Photo by Charity Maness/Fall River County Herald Star
Senay Pulscher stands before her mural artwork in the education room entrance at The Mammoth Site.
By Charity Maness
HOT SPRINGS – Hot Springs High School sophomore Senay Pulscher’s mural art graces the entrance wall to the education building at the Mammoth Site in Hot Springs.
“I think her work is amazing,” said Senay’s supervisor Risé Lewis. “She has a lot of potential and we are hoping she can do other projects at the site.”
This is Senay’s first mural, yet she is no stranger to art.
“I have been drawing forever,” she said of her passion.
“She is all self-taught,” said her father Luke Pulscher, “I find it amazing that she can do that and I hope she sticks with it.”
“Jim Hayes at school has helped her a lot,” said her mother Carmen Pulscher of her daughter’s ever-growing artistic talent.
“I sketched some designs first and it took me about a month to complete.”
Working at the Mammoth Site for the past two years has been a great experience for Senay and helped her gain more insight into the mammoth she would create for the mural.
“I like to learn things,” she said, “and a museum is a great place to learn things.”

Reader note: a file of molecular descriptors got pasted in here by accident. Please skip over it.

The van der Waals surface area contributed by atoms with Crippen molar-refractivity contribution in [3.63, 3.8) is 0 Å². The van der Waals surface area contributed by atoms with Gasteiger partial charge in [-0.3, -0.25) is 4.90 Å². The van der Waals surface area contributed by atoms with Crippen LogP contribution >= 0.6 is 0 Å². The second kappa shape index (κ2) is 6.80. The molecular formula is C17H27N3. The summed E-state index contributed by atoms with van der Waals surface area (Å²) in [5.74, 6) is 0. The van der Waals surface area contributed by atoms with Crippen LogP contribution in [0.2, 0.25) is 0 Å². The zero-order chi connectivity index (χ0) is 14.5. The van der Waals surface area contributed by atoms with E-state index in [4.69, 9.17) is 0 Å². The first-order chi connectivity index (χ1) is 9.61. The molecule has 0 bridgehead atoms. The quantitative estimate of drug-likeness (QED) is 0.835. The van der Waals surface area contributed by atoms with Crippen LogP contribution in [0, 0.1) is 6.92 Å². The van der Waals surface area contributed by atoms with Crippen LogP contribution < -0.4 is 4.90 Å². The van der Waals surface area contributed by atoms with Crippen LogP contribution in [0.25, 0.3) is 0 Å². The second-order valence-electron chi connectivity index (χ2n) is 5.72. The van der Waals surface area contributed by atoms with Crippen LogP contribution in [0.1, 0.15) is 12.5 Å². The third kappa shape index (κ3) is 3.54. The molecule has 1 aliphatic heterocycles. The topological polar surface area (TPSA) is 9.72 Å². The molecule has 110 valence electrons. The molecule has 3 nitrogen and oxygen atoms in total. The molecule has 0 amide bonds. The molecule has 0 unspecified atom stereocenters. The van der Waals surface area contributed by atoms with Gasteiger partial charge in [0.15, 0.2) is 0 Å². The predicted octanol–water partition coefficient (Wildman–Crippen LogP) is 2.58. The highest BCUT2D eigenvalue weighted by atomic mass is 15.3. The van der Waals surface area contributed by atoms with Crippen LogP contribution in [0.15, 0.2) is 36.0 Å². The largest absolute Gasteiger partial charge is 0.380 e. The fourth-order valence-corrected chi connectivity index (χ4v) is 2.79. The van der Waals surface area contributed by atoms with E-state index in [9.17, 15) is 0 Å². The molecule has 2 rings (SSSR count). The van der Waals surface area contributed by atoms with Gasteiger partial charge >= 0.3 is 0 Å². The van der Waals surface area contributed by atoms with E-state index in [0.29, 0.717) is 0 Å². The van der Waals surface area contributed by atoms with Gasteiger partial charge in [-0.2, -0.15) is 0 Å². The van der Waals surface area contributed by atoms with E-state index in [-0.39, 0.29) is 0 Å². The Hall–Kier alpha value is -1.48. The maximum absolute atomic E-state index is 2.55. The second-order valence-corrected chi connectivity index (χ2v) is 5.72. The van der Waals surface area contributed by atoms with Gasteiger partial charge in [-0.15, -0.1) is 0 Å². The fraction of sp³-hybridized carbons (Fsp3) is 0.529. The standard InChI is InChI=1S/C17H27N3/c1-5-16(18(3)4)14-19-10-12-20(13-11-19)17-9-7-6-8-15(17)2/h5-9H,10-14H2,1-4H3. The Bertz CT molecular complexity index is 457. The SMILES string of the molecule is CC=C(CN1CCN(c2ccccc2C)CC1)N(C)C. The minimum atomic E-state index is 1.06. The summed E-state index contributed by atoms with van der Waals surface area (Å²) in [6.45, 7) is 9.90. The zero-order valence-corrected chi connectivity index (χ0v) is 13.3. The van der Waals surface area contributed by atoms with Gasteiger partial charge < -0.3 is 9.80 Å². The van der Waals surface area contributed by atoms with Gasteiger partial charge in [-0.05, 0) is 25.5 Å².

Using techniques such as sponging, broad strokes and defined strokes, Senay created a one-of-a-kind mural depicting a Mammoth appearing from the clouds overlooking a meadow with Bison in the distance, sunflowers, trees, bumble bees and more. She also worked in some special hidden art pieces into her work in hopes of drawing the observer in for a closer look as well as having a little fun with the art.
“I did the Mammoth last,” explained Senay, “I was most worried about getting it just right.” But according to her co-workers, and some staff, it’s right on the nose.
“I used a larger brush and dipped it into many colors,” she said of the colors used for the Mammoth hide. The sweeps of her brush creating a windblown look to the Mammoth’s hair.
According to Senay her co-workers have given her Mammoth rendition the name of Quandale Dingle. “I really don’t know what that means,” she said, “we are all teenagers working here and we just like to have fun.”
“I’m really glad I did this,” she said, “it’s nice to get my toe out into the real art world.”
If you stop by the Mammoth Site and their education rooms are open, see if you can find the hidden heart and dolphin in her mural.
When not creating art or working, Senay enjoys cheer, sewing and archery with her favorite subject in school being Math.